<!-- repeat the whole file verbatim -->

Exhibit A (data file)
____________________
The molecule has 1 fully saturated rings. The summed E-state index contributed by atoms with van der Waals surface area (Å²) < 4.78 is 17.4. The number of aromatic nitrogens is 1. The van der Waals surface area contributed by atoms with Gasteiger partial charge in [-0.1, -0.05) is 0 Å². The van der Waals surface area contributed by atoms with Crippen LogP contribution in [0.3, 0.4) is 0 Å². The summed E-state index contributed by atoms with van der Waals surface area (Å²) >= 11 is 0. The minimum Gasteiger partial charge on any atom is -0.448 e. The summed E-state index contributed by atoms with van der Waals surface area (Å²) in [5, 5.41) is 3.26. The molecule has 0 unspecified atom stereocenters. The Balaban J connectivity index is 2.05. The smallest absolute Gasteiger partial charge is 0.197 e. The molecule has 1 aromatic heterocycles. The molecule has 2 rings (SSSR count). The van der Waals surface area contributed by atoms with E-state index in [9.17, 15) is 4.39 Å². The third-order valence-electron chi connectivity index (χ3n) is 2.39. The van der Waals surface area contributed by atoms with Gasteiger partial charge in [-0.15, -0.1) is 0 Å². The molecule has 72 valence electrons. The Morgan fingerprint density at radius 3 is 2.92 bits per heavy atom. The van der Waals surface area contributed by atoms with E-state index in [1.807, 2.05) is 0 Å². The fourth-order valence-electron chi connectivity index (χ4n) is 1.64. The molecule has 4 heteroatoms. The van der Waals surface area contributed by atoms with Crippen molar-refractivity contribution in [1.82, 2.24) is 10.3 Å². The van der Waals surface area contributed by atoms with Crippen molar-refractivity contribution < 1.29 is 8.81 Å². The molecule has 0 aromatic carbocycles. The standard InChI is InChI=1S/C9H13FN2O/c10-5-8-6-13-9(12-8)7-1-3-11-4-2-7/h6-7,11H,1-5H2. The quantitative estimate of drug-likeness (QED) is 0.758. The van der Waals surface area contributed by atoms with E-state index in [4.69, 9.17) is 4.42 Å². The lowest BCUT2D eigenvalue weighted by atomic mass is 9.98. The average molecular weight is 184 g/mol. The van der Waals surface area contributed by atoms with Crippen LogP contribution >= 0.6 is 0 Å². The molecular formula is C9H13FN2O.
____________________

The molecule has 1 fully saturated rings. The summed E-state index contributed by atoms with van der Waals surface area (Å²) < 4.78 is 17.4. The number of aromatic nitrogens is 1. The van der Waals surface area contributed by atoms with Gasteiger partial charge in [-0.1, -0.05) is 0 Å². The van der Waals surface area contributed by atoms with Crippen LogP contribution in [0.3, 0.4) is 0 Å². The summed E-state index contributed by atoms with van der Waals surface area (Å²) >= 11 is 0. The minimum Gasteiger partial charge on any atom is -0.448 e. The summed E-state index contributed by atoms with van der Waals surface area (Å²) in [5, 5.41) is 3.26. The molecule has 0 unspecified atom stereocenters. The Balaban J connectivity index is 2.05. The smallest absolute Gasteiger partial charge is 0.197 e. The molecule has 1 aromatic heterocycles. The molecule has 2 rings (SSSR count). The van der Waals surface area contributed by atoms with E-state index in [9.17, 15) is 4.39 Å². The third-order valence-electron chi connectivity index (χ3n) is 2.39. The van der Waals surface area contributed by atoms with Gasteiger partial charge in [-0.15, -0.1) is 0 Å². The molecule has 72 valence electrons. The Morgan fingerprint density at radius 3 is 2.92 bits per heavy atom. The van der Waals surface area contributed by atoms with E-state index in [1.807, 2.05) is 0 Å². The fourth-order valence-electron chi connectivity index (χ4n) is 1.64. The molecule has 4 heteroatoms. The van der Waals surface area contributed by atoms with Crippen molar-refractivity contribution in [1.82, 2.24) is 10.3 Å². The van der Waals surface area contributed by atoms with Crippen molar-refractivity contribution < 1.29 is 8.81 Å². The molecule has 0 aromatic carbocycles. The standard InChI is InChI=1S/C9H13FN2O/c10-5-8-6-13-9(12-8)7-1-3-11-4-2-7/h6-7,11H,1-5H2. The quantitative estimate of drug-likeness (QED) is 0.758. The van der Waals surface area contributed by atoms with E-state index in [4.69, 9.17) is 4.42 Å². The lowest BCUT2D eigenvalue weighted by atomic mass is 9.98. The average molecular weight is 184 g/mol. The van der Waals surface area contributed by atoms with Crippen LogP contribution >= 0.6 is 0 Å². The molecular formula is C9H13FN2O.